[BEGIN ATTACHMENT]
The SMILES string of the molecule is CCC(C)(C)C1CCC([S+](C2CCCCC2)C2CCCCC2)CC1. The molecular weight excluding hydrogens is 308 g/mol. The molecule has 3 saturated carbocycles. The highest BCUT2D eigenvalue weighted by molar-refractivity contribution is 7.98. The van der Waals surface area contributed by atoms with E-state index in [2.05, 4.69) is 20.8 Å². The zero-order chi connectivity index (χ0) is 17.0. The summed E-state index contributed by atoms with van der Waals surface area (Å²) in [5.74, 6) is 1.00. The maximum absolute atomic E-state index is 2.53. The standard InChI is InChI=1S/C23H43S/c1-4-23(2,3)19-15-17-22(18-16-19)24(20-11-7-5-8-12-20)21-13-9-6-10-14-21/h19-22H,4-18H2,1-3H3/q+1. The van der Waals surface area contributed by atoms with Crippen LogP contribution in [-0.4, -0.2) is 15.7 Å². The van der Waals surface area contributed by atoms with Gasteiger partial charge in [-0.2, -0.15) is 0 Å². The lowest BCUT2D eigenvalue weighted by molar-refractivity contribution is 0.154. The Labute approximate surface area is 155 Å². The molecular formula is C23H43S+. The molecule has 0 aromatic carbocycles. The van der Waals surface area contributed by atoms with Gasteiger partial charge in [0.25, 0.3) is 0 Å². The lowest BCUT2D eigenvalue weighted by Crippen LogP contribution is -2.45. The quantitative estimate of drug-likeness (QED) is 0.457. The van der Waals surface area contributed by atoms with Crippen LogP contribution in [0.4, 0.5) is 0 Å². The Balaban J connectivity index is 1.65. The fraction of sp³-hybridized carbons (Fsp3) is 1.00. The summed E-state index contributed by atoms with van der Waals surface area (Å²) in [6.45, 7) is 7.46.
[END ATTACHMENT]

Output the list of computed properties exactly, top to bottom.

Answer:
The SMILES string of the molecule is CCC(C)(C)C1CCC([S+](C2CCCCC2)C2CCCCC2)CC1. The molecular weight excluding hydrogens is 308 g/mol. The molecule has 3 saturated carbocycles. The highest BCUT2D eigenvalue weighted by molar-refractivity contribution is 7.98. The van der Waals surface area contributed by atoms with E-state index in [2.05, 4.69) is 20.8 Å². The zero-order chi connectivity index (χ0) is 17.0. The summed E-state index contributed by atoms with van der Waals surface area (Å²) in [5.74, 6) is 1.00. The maximum absolute atomic E-state index is 2.53. The standard InChI is InChI=1S/C23H43S/c1-4-23(2,3)19-15-17-22(18-16-19)24(20-11-7-5-8-12-20)21-13-9-6-10-14-21/h19-22H,4-18H2,1-3H3/q+1. The van der Waals surface area contributed by atoms with Crippen LogP contribution in [-0.4, -0.2) is 15.7 Å². The van der Waals surface area contributed by atoms with Gasteiger partial charge in [-0.2, -0.15) is 0 Å². The lowest BCUT2D eigenvalue weighted by molar-refractivity contribution is 0.154. The Labute approximate surface area is 155 Å². The molecular formula is C23H43S+. The molecule has 0 aromatic carbocycles. The van der Waals surface area contributed by atoms with Gasteiger partial charge in [0.25, 0.3) is 0 Å². The lowest BCUT2D eigenvalue weighted by Crippen LogP contribution is -2.45. The quantitative estimate of drug-likeness (QED) is 0.457. The van der Waals surface area contributed by atoms with Crippen LogP contribution in [0.4, 0.5) is 0 Å². The Balaban J connectivity index is 1.65. The fraction of sp³-hybridized carbons (Fsp3) is 1.00. The summed E-state index contributed by atoms with van der Waals surface area (Å²) in [6.45, 7) is 7.46.